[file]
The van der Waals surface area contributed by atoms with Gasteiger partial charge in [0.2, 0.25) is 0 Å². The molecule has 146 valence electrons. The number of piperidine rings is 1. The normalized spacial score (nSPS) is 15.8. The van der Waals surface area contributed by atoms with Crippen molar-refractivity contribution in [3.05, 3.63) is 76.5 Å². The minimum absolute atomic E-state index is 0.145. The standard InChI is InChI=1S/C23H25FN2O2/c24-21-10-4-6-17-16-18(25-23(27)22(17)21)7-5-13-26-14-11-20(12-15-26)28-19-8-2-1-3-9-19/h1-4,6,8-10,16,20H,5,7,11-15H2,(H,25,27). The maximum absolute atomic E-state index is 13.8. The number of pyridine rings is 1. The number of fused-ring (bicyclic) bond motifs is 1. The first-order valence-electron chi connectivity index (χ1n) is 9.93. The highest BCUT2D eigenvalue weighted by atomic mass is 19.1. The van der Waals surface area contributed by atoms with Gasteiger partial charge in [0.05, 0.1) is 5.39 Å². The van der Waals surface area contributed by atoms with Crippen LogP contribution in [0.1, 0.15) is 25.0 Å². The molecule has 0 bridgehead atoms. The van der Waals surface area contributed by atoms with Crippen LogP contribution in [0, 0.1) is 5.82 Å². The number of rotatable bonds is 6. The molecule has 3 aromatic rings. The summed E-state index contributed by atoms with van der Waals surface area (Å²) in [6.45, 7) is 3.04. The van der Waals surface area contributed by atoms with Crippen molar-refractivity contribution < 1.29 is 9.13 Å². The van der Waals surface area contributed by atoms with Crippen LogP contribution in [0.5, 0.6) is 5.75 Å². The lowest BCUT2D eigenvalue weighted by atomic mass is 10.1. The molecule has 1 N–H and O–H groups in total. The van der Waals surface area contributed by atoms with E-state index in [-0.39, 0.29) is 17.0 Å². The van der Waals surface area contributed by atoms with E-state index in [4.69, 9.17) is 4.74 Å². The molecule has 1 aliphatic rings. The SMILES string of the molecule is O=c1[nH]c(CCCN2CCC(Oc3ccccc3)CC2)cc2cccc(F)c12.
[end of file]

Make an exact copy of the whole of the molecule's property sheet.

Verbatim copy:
The van der Waals surface area contributed by atoms with Gasteiger partial charge in [0.2, 0.25) is 0 Å². The molecule has 146 valence electrons. The number of piperidine rings is 1. The normalized spacial score (nSPS) is 15.8. The van der Waals surface area contributed by atoms with Crippen molar-refractivity contribution in [3.05, 3.63) is 76.5 Å². The minimum absolute atomic E-state index is 0.145. The standard InChI is InChI=1S/C23H25FN2O2/c24-21-10-4-6-17-16-18(25-23(27)22(17)21)7-5-13-26-14-11-20(12-15-26)28-19-8-2-1-3-9-19/h1-4,6,8-10,16,20H,5,7,11-15H2,(H,25,27). The maximum absolute atomic E-state index is 13.8. The number of pyridine rings is 1. The number of fused-ring (bicyclic) bond motifs is 1. The first-order valence-electron chi connectivity index (χ1n) is 9.93. The highest BCUT2D eigenvalue weighted by atomic mass is 19.1. The van der Waals surface area contributed by atoms with Gasteiger partial charge in [0.05, 0.1) is 5.39 Å². The van der Waals surface area contributed by atoms with Crippen LogP contribution in [0.1, 0.15) is 25.0 Å². The molecule has 0 bridgehead atoms. The van der Waals surface area contributed by atoms with Crippen LogP contribution in [0, 0.1) is 5.82 Å². The number of rotatable bonds is 6. The molecule has 3 aromatic rings. The summed E-state index contributed by atoms with van der Waals surface area (Å²) in [6.45, 7) is 3.04. The van der Waals surface area contributed by atoms with Crippen molar-refractivity contribution < 1.29 is 9.13 Å². The van der Waals surface area contributed by atoms with Crippen LogP contribution in [0.5, 0.6) is 5.75 Å². The lowest BCUT2D eigenvalue weighted by atomic mass is 10.1. The molecule has 1 N–H and O–H groups in total. The van der Waals surface area contributed by atoms with E-state index in [-0.39, 0.29) is 17.0 Å². The van der Waals surface area contributed by atoms with E-state index in [4.69, 9.17) is 4.74 Å². The molecule has 1 aliphatic rings. The SMILES string of the molecule is O=c1[nH]c(CCCN2CCC(Oc3ccccc3)CC2)cc2cccc(F)c12.